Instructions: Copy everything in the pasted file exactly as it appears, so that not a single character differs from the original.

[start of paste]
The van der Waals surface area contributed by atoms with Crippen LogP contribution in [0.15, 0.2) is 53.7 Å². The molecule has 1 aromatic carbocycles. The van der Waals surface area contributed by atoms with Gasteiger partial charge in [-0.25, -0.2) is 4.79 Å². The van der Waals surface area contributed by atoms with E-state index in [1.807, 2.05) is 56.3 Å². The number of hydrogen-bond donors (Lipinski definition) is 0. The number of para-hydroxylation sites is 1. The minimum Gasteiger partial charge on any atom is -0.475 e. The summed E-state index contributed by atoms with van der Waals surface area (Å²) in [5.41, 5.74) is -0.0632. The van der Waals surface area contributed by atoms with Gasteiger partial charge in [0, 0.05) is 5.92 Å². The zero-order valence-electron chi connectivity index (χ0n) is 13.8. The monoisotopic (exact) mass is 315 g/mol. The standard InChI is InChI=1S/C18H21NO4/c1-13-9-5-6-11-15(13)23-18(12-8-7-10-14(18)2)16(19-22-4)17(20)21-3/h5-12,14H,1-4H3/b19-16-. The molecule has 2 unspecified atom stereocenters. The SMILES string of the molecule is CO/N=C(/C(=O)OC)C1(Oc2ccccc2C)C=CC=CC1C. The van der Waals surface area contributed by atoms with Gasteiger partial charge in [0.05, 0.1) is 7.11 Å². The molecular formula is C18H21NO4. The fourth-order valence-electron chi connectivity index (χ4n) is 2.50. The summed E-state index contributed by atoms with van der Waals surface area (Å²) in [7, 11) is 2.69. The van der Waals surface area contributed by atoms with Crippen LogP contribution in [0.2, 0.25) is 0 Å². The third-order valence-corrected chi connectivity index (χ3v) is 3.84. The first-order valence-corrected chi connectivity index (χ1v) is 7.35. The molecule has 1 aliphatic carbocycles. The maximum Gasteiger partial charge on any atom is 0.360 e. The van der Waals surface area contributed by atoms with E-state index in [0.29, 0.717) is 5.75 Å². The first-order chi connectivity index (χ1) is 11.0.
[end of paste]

The van der Waals surface area contributed by atoms with Crippen LogP contribution in [0.15, 0.2) is 53.7 Å². The molecule has 1 aromatic carbocycles. The van der Waals surface area contributed by atoms with Gasteiger partial charge in [-0.25, -0.2) is 4.79 Å². The van der Waals surface area contributed by atoms with E-state index in [1.807, 2.05) is 56.3 Å². The number of hydrogen-bond donors (Lipinski definition) is 0. The number of para-hydroxylation sites is 1. The minimum Gasteiger partial charge on any atom is -0.475 e. The summed E-state index contributed by atoms with van der Waals surface area (Å²) in [5.41, 5.74) is -0.0632. The van der Waals surface area contributed by atoms with Gasteiger partial charge in [0, 0.05) is 5.92 Å². The zero-order valence-electron chi connectivity index (χ0n) is 13.8. The monoisotopic (exact) mass is 315 g/mol. The standard InChI is InChI=1S/C18H21NO4/c1-13-9-5-6-11-15(13)23-18(12-8-7-10-14(18)2)16(19-22-4)17(20)21-3/h5-12,14H,1-4H3/b19-16-. The molecule has 2 unspecified atom stereocenters. The SMILES string of the molecule is CO/N=C(/C(=O)OC)C1(Oc2ccccc2C)C=CC=CC1C. The van der Waals surface area contributed by atoms with Gasteiger partial charge in [0.05, 0.1) is 7.11 Å². The molecular formula is C18H21NO4. The fourth-order valence-electron chi connectivity index (χ4n) is 2.50. The summed E-state index contributed by atoms with van der Waals surface area (Å²) in [7, 11) is 2.69. The van der Waals surface area contributed by atoms with Crippen LogP contribution in [0.2, 0.25) is 0 Å². The third-order valence-corrected chi connectivity index (χ3v) is 3.84. The first-order valence-corrected chi connectivity index (χ1v) is 7.35. The molecule has 1 aliphatic carbocycles. The maximum Gasteiger partial charge on any atom is 0.360 e. The van der Waals surface area contributed by atoms with E-state index in [0.29, 0.717) is 5.75 Å². The first-order chi connectivity index (χ1) is 11.0.